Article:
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Robohm v. Wheeler Roofing, Inc.

Court of Appeals of Mississippi

September 17, 2013

DONALD AND NATALIE ROBOHM, APPELLANTS
v.
WHEELER ROOFING, INC., AND BELFOR USA GROUP, INC., (INCORRECTLY NAMED IN THE COMPLAINT AS BALFOUR BEATTY CONSTRUCTION, LLC), APPELLEES

Page 173

COURT FROM WHICH APPEALED: JACKSON COUNTY CIRCUIT COURT. DATE OF JUDGMENT: 08/29/2011. TRIAL JUDGE: HON. ROBERT P. KREBS. TRIAL COURT SUMMARY JUDGMENT FOR APPELLEE.

FOR APPELLANTS: STEPHEN W. MULLINS.

FOR APPELLEES: L. CLARK HICKS JR., BRADLEY CLAYTON MOODY, NAKIMULI ONI DAVIS, R. LANE DOSSETT, W. DAVIS FRYE.

BEFORE IRVING, P.J., CARLTON AND JAMES, JJ. LEE, C.J., IRVING AND GRIFFIS, P.JJ., BARNES, ISHEE, ROBERTS, MAXWELL, FAIR AND JAMES, JJ., CONCUR.

OPINION

Page 174

NATURE OF THE CASE: CIVIL - PROPERTY DAMAGE

CARLTON, J.

¶1. Donald and Natalie Robohm appeal Jackson County Circuit Court's grant of summary judgment in favor of Gulf Oaks Condominium Association Inc., Wheeler Roofing Inc., and Belfor USA Group Inc. (collectively, Gulf Oaks). The Robohms argue that Gulf Oaks failed to provide them with proper notice of the hearing on the summary-judgment motion, and that the trial court erred in applying the prior-trespass doctrine. Finding no error, we affirm.

FACTS

¶2. Marjorie Hatton owned Unit 46 at Gulf Oaks Condominiums in Ocean Springs, Mississippi. Hatton acquired the unit on February 25, 1994. Hatton's daughter, Natalie Robohm, possessed power of attorney over Hatton's affairs. Natalie and her husband, Donald Robohm, stated that they also paid premiums for a condominium owners' insurance policy through Gulf Oaks Condominium Association.

¶3. In 2005, Hurricane Katrina ravaged the Gulf Coast and destroyed the condominiums. Gulf Oaks hired Belfor USA Group [1] and Wheeler Roofing to make repairs to Unit 46. The repairs were completed in August 2007. When Hatton passed away in September 2007, the unit was transferred to Natalie by deed. The Robohms decided to sell the unit, and listed it with realtor Chester Harvey. The Robohms stated that even after completion of the repairs to the condominiums in August 2007, the unit still leaked water and had multiple construction issues. As a result, the Robohms lost a contract for the sale of the unit.

¶4. ¶ Harvey tried to show the unit again in October 2007, but discovered holes knocked in the sheetrock, carpets and padding pulled up, and industrial floors fans left on the floor. The Robohms learned that the roof had leaked again, causing damage to the unit. In January 2008, a routine inspection of the unit revealed that the hardwood floors on the first floor were completely destroyed by water intrusion and needed to be replaced. In May 2008, the roof leaked again, causing further damage to the walls and floor. In June 2008, while again attempting to show the unit, Harvey discovered that a sewer backup caused black sludge to coat the first floor bathroom and foyer. The Robohms stated that in August 2008, another roof leak damaged the walls and floors.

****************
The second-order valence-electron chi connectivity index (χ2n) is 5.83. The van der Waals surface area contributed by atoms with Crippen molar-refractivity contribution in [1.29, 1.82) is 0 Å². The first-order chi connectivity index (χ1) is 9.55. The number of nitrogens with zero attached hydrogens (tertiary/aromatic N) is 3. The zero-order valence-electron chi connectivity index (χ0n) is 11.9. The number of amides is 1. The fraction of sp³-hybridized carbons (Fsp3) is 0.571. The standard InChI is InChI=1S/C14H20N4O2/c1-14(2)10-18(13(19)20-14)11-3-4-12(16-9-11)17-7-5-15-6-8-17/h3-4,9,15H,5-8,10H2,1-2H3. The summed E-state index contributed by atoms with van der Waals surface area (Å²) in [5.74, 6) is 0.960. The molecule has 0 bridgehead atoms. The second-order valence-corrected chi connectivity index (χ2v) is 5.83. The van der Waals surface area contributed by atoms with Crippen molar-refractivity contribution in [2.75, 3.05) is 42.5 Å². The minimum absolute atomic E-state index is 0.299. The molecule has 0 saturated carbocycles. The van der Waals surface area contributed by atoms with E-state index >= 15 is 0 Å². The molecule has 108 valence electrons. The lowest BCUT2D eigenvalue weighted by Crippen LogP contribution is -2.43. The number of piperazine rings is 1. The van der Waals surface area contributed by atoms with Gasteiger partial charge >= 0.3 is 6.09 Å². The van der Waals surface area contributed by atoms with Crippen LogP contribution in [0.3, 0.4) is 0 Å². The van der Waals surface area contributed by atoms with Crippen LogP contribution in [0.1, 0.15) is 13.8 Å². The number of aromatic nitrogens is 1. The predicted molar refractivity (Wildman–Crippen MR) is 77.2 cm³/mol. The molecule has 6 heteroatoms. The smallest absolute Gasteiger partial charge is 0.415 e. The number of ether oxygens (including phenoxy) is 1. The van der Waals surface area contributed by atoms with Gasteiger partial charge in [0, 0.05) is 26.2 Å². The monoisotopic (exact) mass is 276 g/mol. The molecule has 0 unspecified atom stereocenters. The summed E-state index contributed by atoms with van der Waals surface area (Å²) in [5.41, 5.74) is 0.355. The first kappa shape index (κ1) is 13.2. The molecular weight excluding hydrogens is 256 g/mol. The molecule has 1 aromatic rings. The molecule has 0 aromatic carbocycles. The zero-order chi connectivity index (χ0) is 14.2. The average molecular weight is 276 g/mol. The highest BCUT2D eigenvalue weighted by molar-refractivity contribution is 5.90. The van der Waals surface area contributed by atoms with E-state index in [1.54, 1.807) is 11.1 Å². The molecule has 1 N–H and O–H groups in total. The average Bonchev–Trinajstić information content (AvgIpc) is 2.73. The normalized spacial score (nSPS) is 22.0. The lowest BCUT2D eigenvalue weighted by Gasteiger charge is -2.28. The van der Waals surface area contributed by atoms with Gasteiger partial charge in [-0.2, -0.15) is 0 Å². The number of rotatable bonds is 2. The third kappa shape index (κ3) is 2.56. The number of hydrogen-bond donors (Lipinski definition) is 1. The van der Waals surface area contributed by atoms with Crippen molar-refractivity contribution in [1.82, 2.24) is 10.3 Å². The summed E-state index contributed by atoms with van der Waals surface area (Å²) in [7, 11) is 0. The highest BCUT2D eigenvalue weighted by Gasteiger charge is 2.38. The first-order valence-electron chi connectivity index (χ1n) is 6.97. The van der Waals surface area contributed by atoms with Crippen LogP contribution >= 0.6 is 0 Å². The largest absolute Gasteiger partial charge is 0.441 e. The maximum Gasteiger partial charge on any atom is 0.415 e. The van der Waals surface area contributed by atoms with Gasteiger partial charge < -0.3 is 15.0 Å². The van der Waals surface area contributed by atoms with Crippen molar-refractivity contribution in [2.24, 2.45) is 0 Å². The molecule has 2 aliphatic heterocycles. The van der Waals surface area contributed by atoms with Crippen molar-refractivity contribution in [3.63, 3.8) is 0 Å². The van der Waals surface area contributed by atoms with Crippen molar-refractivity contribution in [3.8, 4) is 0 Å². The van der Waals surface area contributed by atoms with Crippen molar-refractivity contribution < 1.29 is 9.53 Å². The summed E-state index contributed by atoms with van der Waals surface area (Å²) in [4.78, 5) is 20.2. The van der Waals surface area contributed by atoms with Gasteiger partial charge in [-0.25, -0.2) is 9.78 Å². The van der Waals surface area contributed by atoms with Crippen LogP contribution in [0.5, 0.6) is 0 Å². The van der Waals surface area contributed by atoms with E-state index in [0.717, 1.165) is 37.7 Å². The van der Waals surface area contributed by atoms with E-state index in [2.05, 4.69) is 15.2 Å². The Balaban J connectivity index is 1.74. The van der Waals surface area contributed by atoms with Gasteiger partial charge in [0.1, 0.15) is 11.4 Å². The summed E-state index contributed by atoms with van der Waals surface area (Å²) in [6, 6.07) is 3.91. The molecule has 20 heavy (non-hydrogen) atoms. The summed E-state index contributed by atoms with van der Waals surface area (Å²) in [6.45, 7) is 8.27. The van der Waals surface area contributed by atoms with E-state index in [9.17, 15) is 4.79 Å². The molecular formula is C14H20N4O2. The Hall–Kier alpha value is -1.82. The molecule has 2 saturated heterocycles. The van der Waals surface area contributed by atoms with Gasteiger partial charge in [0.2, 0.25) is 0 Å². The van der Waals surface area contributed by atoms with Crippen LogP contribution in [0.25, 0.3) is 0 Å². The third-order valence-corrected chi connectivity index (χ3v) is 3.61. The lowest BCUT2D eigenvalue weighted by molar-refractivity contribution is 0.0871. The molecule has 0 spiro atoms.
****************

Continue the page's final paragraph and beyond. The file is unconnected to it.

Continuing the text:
¶5. In October 2008, the Robohms filed suit against Gulf Oaks, alleging breach of duty, negligent and wanton conduct, breach of warranty, breach of implied warranty of habitability, breach of implied warranty of merchantability, and vicarious liability. The complaint specifically alleged that in " August of 2007 the [Robohms] discovered that there were several defects with regard to the constructive repairs causing water to leak into space between the first floor ceiling and the second floor." After lengthy litigation and numerous inspections, Gulf Oaks filed its motion for summary judgment on June 30, 2011, arguing that the Robohms lacked standing to bring their actions. Wheeler argued that because the Robohms did not own the unit at the time of the alleged negligent construction, and since they did

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not acquire a cause of action with the transfer of ownership from Hatton to Natalie, then the trial court should dismiss the complaint pursuant to the prior-trespass doctrine.

¶6. The trial court scheduled a hearing on the motion to be held on August 18, 2011. The Robohms submit that they learned about Gulf Oaks' motion on the day before the hearing, claiming that they failed to receive Gulf Oaks' electronic-only service of the motion for summary judgment.